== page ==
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Stories from the Verse
Versers Versus Versers
Chapter 54: Kondor 163
Table of Contents
Previous chapter: Chapter 53: Brown 189
Kondor saw the emissary at breakfast, and while he inattentively ate his meal he tried to make the double mind reading connection. It was tricky, establishing one link to the man’s current thoughts and another to his language center to process what he was thinking. He would lose one of the links and try to reestablish it, which wouldn’t always work on the first try, then he would be connected for a while but would suddenly lose the other link, so that half the time he was either listening to gibberish or hearing nothing at all. Yet he kept at it.
It wasn’t terribly informative. Although the man was thinking about his return trip and what he would tell his liege when he arrived, he was also engaged in conversation with the Amir here, which had him thinking of that as well. The contents of the report contained no surprises, at least in the parts Kondor found, being mostly about the castle and the people here, including himself, Zeke, and Lauren, along with information about Slade and Shella and events surrounding the rescue of the Calipha (a story that had been seriously redacted from the original version).
Suddenly the emissary seized and collapsed. Kondor’s medical instincts took over as he leapt up and ran to the man’s side, but he knew what was wrong: he had botched somehow and sent a surge of mental energy through the man’s mind. Although Lauren was already coming toward him, he connected with her telepathically.
I might have burned out this guy’s brain, he sent.
Botch on mind reading? she responded.
Yeah, something like that. Can you do anything?
I never have, but I’ll certainly try.
The man was breathing, but staring blankly into space. Kondor supposed it was something akin to a stroke, but he’d never treated or even actually observed a stroke patient so he couldn’t be certain. In any case, Lauren was already there, staring at him in a way which Kondor concluded was some kind of mind reading effort, some effort to diagnose the problem.
“He’s had a stroke,” she said loudly enough for everyone on the dais to hear, “but I’m going to attempt to repair the damage.” She placed her hands on his temples and closed her eyes; her breathing was slow and deep but regular, like she was concentrating on something. Abruptly she inhaled powerfully, and then shook herself.
The man’s eyes had closed; he appeared to be asleep.
“He should awaken in a few minutes,” she said. “He’ll be all right, although he might have some gaps in his memory, particularly of recent events.”
“Will he be able to travel today?” one of the ministers asked.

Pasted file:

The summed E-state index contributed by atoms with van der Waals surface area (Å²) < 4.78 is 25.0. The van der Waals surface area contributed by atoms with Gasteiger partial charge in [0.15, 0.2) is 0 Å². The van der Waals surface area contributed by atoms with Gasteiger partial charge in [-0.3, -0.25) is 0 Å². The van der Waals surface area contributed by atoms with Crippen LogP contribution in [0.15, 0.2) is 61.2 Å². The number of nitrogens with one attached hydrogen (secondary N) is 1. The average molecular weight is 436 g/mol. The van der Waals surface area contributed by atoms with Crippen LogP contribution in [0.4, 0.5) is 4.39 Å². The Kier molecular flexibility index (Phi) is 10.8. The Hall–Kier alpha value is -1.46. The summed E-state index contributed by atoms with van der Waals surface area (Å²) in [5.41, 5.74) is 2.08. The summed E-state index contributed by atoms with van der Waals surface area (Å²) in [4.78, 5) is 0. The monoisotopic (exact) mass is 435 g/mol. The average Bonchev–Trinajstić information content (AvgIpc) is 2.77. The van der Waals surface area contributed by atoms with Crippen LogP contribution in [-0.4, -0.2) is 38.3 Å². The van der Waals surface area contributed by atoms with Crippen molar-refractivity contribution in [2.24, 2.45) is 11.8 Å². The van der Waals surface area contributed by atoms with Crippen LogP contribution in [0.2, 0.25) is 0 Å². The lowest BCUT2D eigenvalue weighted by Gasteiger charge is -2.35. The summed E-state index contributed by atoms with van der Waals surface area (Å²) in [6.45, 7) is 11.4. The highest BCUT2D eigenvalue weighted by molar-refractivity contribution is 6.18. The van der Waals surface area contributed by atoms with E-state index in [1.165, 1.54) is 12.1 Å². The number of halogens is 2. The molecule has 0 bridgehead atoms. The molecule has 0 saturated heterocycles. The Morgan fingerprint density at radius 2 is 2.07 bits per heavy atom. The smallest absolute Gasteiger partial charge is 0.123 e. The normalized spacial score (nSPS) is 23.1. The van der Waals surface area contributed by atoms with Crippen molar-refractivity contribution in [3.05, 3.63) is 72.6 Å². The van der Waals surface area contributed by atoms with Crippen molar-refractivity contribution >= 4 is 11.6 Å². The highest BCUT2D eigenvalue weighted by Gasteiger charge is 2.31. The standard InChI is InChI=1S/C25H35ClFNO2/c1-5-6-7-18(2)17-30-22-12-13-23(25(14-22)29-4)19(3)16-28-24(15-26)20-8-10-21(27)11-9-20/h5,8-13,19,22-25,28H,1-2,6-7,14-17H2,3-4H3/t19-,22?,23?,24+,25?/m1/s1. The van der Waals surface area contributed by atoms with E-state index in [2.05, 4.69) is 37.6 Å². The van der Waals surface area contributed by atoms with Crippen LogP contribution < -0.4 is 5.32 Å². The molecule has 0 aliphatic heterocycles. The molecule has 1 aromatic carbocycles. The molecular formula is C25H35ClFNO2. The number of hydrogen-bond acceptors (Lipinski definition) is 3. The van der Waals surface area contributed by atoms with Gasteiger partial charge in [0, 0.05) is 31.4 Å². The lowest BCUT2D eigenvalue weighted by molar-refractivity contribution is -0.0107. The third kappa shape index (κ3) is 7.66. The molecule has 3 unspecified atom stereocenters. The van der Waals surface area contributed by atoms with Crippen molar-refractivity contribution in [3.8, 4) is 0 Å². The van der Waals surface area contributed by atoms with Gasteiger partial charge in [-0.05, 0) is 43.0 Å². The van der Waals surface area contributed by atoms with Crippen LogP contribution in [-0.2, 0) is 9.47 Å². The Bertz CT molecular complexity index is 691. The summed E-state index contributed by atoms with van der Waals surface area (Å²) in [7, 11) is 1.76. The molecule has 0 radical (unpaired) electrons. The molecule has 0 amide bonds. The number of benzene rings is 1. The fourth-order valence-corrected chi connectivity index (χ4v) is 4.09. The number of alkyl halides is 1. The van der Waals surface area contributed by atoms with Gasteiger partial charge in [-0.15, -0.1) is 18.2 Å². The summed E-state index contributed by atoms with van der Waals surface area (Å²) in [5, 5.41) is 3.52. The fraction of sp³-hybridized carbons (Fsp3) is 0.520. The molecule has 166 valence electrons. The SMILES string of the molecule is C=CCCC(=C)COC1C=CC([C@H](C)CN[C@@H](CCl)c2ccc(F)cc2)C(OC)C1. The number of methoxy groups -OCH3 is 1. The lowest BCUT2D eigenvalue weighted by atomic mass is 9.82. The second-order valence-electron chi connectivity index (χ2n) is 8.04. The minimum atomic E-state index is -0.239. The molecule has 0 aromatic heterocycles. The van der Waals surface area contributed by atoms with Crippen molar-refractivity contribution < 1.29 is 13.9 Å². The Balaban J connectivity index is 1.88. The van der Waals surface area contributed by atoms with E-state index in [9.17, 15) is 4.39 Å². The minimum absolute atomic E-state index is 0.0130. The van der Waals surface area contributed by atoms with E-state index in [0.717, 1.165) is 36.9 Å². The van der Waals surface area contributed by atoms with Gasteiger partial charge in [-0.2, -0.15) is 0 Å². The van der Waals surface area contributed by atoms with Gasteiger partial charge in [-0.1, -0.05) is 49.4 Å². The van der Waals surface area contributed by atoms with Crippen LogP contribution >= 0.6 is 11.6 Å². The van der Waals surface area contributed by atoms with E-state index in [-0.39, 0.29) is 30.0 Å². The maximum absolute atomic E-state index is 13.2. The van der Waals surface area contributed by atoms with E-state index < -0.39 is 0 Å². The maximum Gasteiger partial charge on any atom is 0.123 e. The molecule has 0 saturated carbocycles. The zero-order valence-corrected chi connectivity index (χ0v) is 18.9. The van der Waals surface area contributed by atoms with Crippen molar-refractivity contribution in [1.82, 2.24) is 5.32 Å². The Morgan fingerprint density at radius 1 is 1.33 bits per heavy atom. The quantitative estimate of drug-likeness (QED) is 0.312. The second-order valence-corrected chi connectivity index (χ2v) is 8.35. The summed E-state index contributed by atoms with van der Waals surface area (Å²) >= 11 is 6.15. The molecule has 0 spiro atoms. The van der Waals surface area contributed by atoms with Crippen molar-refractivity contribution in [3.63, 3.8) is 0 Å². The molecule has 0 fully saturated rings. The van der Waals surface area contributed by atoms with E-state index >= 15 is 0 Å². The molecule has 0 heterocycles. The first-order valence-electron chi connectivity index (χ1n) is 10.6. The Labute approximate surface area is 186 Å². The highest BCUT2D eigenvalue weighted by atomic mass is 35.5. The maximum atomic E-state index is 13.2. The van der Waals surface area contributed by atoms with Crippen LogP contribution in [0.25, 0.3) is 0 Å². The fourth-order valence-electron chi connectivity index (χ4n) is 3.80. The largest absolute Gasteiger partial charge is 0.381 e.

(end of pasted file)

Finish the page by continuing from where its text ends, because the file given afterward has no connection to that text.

Lauren shrugged. “I don’t see why not. I presume that someone travels with him?” There were several affirming nods. “Then it shouldn’t be a problem. Just make sure he rests tonight and doesn’t push himself too hard for a few days.”
Kondor wondered if Lauren had a clear concept of what it was to travel in the wilderness here, but decided not to press the point.
“We’ll be back,” she said, and tilted her head to suggest that Kondor follow her, which he did.
As they stepped into the hall he said, “What did I do wrong?”
“Nothing, really,” she said. “I told you that maintaining two connections would be difficult. I should have mentioned that with psionics, difficult usually means dangerous. Particularly with newer skills, sometimes you make mistakes--not mistakes, exactly, more like you don’t get it exactly right. I once heard someone say that when you’re programming a computer in Basic and you make a mistake, it’s like giving yourself a paper cut, but when you program one in one of the advanced languages they were learning when I left earth, it was like shredding yourself with a scalpel. Playing with psionic powers is incredibly dangerous, and sometimes people get hurt. This time it was the emissary; it might have been you. It might have been everyone in the room, or even everyone in the world, but with telepathic skills it’s usually one or all of the people connected telepathically.”
“So, are they too dangerous to use?”
She shrugged. “Are guns too dangerous to use? Sometimes things go wrong and people get hurt. Sometimes surgeries go wrong and people die. It’s a risk-benefit thing; are we going to benefit enough from this to make it worth the risk? Usually the answer is yes.
“So, what did you learn?”
“What, from the botch?”
“No, from your mind reading efforts before the botch. Or did it hurt your memory, too?”
“No, I don’t think so. I didn’t learn much--his thoughts were disjointed, and I kept losing one connection or the other. But he was thinking about telling his liege about the castle and the Amir, about us and Bob and Shella, and other things that one would sort of expect would be of interest to another lord. It didn’t strike me as particularly threatening.”
“Well, we’ll let Bob know. Maybe he’ll worry a bit less.”
“Maybe. But somehow I think he thinks it’s his job to worry.”
There is a behind-the-writings look at the thoughts, influences, and ideas of this chapter, along with ten other sequential chapters of this novel, in mark Joseph "young" web log entry #338: Verser Missteps. Given a moment, this link should take you directly to the section relevant to this chapter. It may contain spoilers of upcoming chapters.
As to the old stories that have long been here: